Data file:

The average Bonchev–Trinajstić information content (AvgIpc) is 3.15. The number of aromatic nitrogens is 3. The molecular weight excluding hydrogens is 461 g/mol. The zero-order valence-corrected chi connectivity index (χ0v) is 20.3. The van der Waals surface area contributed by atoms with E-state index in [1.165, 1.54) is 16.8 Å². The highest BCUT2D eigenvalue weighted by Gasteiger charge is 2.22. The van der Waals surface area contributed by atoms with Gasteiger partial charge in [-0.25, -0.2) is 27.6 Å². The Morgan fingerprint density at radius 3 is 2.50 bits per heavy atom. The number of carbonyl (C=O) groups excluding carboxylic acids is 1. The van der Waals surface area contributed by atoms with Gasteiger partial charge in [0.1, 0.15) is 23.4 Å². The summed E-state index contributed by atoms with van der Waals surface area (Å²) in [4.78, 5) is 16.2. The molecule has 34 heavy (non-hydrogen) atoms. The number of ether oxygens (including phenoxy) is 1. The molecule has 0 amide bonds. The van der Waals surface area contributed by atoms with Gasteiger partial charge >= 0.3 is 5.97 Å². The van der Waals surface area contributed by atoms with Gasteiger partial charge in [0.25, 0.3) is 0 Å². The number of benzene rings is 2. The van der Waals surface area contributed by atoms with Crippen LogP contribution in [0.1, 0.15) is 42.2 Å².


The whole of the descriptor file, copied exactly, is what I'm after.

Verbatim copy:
The average Bonchev–Trinajstić information content (AvgIpc) is 3.15. The number of aromatic nitrogens is 3. The molecular weight excluding hydrogens is 461 g/mol. The zero-order valence-corrected chi connectivity index (χ0v) is 20.3. The van der Waals surface area contributed by atoms with E-state index in [1.165, 1.54) is 16.8 Å². The highest BCUT2D eigenvalue weighted by Gasteiger charge is 2.22. The van der Waals surface area contributed by atoms with Gasteiger partial charge in [-0.25, -0.2) is 27.6 Å². The Morgan fingerprint density at radius 3 is 2.50 bits per heavy atom. The number of carbonyl (C=O) groups excluding carboxylic acids is 1. The van der Waals surface area contributed by atoms with Gasteiger partial charge in [0.1, 0.15) is 23.4 Å². The summed E-state index contributed by atoms with van der Waals surface area (Å²) in [4.78, 5) is 16.2. The molecule has 34 heavy (non-hydrogen) atoms. The number of ether oxygens (including phenoxy) is 1. The molecule has 0 amide bonds. The van der Waals surface area contributed by atoms with Gasteiger partial charge >= 0.3 is 5.97 Å². The van der Waals surface area contributed by atoms with Gasteiger partial charge in [0.25, 0.3) is 0 Å². The number of benzene rings is 2. The van der Waals surface area contributed by atoms with Crippen LogP contribution in [0.1, 0.15) is 42.2 Å².